Findings In this case-control study of 13 435 US adults with post–COVID-19 condition (PCC) and 26 870 matched adults without COVID-19, the adults with PCC experienced increased risks for a number of cardiovascular outcomes, such as ischemic stroke. During the 12-month follow-up period, 2.8% of the individuals with PCC vs 1.2% of the individuals without COVID-19 died, implying an excess death rate of 16.4 per 1000 individuals.
Meaning Individuals with PCC may be at increased risk for adverse outcomes in the year following initial infection.
Author(s): Andrea DeVries, PhD1; Sonali Shambhu, BDS, MPH1; Sue Sloop, PhD1; et al
A giant health insurer says health plan enrollees who suffered from long COVID-19 symptoms were more than twice as likely as other enrollees to die during a 12-month follow-up period.
Andrea DeVries, a researcher at Elevance Health, and three colleagues found that, during the year studied, 2.8% of the 13,435 enrollees classified as having “post-COVID-19 condition” died, according to a study published in the JAMA Health Forum, which is affiliated with the Journal of the American Medical Association.
That compares with a death rate of just 1.2% for similar enrollees without COVID-19 during the same period.
Elevance Health is the company formerly known as Anthem. The company provides or administers major medical coverage for about 48 million people.
The DeVries looked at claim records for 249,013 Elevance plan enrollees ages and older who were diagnosed with COVID-19 from April 1, 2020, through July 31, 2020 — before regulators had adopted a long COVID diagnosis code.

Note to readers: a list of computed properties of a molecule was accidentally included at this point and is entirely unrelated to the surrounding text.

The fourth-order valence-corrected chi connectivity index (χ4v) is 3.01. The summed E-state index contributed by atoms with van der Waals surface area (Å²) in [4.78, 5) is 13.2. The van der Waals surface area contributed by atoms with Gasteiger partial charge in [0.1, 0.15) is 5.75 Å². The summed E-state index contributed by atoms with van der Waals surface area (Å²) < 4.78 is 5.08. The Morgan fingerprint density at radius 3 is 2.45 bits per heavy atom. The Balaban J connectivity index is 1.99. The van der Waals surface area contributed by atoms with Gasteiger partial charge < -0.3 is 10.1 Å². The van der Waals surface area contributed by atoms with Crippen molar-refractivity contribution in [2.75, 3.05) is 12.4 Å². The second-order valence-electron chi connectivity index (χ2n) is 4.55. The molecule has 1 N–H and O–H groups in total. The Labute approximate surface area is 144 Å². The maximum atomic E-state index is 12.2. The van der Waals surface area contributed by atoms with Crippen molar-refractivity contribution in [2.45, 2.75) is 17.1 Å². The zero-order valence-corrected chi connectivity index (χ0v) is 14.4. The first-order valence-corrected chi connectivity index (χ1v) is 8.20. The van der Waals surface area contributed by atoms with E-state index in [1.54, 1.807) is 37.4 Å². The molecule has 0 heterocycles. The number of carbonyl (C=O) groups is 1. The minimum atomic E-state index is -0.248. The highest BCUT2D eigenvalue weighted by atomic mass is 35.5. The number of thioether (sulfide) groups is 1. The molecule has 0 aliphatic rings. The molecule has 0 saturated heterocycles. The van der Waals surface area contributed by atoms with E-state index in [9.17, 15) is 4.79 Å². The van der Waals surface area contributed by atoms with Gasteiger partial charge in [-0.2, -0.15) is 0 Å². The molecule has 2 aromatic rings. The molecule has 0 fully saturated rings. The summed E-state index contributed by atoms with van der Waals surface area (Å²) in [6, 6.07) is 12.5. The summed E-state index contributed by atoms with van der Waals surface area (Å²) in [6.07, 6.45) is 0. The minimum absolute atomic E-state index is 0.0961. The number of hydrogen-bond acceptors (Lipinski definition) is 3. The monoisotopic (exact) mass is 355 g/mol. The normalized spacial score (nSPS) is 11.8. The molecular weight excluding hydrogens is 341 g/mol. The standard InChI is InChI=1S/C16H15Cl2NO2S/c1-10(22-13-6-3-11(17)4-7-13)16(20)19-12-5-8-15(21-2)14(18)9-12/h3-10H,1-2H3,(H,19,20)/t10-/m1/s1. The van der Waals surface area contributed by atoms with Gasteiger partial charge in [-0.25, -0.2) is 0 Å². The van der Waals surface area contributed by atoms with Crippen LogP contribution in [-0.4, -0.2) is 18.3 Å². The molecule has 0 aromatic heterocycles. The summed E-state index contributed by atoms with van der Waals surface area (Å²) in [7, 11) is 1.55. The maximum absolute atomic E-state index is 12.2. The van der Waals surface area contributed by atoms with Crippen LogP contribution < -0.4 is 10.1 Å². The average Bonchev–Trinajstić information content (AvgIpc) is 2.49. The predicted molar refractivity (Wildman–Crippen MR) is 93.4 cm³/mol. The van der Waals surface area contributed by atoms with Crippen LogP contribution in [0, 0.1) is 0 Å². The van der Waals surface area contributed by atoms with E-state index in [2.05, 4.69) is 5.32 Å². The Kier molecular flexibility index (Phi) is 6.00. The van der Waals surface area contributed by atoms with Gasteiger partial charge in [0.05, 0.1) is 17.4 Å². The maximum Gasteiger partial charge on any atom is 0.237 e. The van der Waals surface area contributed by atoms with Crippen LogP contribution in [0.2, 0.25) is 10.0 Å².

The team began by identifying enrollees with COVID-19 who had been enrolled in an Elevance plan for at least five months before being diagnosed with COVID-19 and who had survived for at least two months after the diagnosis date.
Because of the lack of a long COVID-19 diagnosis code, the team used claims for other conditions, such as loss of the sense of smell, brain fog, anxiety and heart rate problems, to come up with a list of enrollees with long COVID.
OpenAI inside Excel? How can you use an API key to connect to an AI model from Excel? This video shows you how. You can download the files from the GitHub link above. Wouldn’t it be great to have a search box in Excel you can use to ask any question? Like to create dummy data, create a formula or ask about the cast of the The Sopranos. And then artificial intelligence provides the information directly in Excel – without any copy and pasting! In this video you’ll learn how to setup an API connection from Microsoft Excel to Open AI’s ChatGPT (GPT-3) by using Office Scripts. As a bonus I’ll show you how you can parse the result if the answer from GPT-3 is in more than 1 line. This makes it easier to use the information in Excel.